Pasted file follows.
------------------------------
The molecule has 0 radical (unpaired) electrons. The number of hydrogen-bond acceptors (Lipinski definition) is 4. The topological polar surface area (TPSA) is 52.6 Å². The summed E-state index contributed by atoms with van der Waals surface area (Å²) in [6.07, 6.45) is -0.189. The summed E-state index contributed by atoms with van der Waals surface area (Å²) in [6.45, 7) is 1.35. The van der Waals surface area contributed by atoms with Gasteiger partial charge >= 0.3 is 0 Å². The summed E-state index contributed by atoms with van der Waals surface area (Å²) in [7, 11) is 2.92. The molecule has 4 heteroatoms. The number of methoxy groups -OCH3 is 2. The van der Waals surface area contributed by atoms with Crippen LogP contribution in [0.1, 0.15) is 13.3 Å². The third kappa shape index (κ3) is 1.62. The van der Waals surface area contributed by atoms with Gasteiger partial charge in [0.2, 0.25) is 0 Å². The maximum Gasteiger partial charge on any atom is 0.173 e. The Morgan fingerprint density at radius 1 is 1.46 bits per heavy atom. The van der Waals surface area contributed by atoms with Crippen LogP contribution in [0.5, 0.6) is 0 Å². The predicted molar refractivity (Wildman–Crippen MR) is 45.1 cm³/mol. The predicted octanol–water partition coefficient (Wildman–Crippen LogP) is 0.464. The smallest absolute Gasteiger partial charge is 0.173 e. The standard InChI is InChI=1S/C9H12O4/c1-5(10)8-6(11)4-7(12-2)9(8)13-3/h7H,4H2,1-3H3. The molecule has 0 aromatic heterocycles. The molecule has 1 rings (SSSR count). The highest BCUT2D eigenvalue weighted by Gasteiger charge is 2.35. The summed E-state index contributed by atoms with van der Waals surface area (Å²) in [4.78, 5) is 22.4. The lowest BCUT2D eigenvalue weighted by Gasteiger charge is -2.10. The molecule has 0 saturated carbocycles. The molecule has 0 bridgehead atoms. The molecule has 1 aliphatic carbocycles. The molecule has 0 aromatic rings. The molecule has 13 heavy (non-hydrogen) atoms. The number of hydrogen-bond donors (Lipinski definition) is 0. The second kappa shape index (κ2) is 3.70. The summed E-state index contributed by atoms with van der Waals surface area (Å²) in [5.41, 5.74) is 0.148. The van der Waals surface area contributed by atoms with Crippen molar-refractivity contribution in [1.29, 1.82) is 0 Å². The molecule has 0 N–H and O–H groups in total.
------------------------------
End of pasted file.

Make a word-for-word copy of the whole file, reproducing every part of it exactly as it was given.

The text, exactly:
The molecule has 0 radical (unpaired) electrons. The number of hydrogen-bond acceptors (Lipinski definition) is 4. The topological polar surface area (TPSA) is 52.6 Å². The summed E-state index contributed by atoms with van der Waals surface area (Å²) in [6.07, 6.45) is -0.189. The summed E-state index contributed by atoms with van der Waals surface area (Å²) in [6.45, 7) is 1.35. The van der Waals surface area contributed by atoms with Gasteiger partial charge >= 0.3 is 0 Å². The summed E-state index contributed by atoms with van der Waals surface area (Å²) in [7, 11) is 2.92. The molecule has 4 heteroatoms. The number of methoxy groups -OCH3 is 2. The van der Waals surface area contributed by atoms with Crippen LogP contribution in [0.1, 0.15) is 13.3 Å². The third kappa shape index (κ3) is 1.62. The van der Waals surface area contributed by atoms with Gasteiger partial charge in [0.2, 0.25) is 0 Å². The maximum Gasteiger partial charge on any atom is 0.173 e. The Morgan fingerprint density at radius 1 is 1.46 bits per heavy atom. The van der Waals surface area contributed by atoms with Crippen LogP contribution in [0.5, 0.6) is 0 Å². The predicted molar refractivity (Wildman–Crippen MR) is 45.1 cm³/mol. The predicted octanol–water partition coefficient (Wildman–Crippen LogP) is 0.464. The smallest absolute Gasteiger partial charge is 0.173 e. The standard InChI is InChI=1S/C9H12O4/c1-5(10)8-6(11)4-7(12-2)9(8)13-3/h7H,4H2,1-3H3. The molecule has 0 aromatic heterocycles. The molecule has 1 rings (SSSR count). The highest BCUT2D eigenvalue weighted by Gasteiger charge is 2.35. The summed E-state index contributed by atoms with van der Waals surface area (Å²) in [4.78, 5) is 22.4. The lowest BCUT2D eigenvalue weighted by Gasteiger charge is -2.10. The molecule has 0 saturated carbocycles. The molecule has 0 bridgehead atoms. The molecule has 1 aliphatic carbocycles. The molecule has 0 aromatic rings. The molecule has 13 heavy (non-hydrogen) atoms. The number of hydrogen-bond donors (Lipinski definition) is 0. The second kappa shape index (κ2) is 3.70. The summed E-state index contributed by atoms with van der Waals surface area (Å²) in [5.41, 5.74) is 0.148. The van der Waals surface area contributed by atoms with Crippen molar-refractivity contribution in [1.29, 1.82) is 0 Å². The molecule has 0 N–H and O–H groups in total.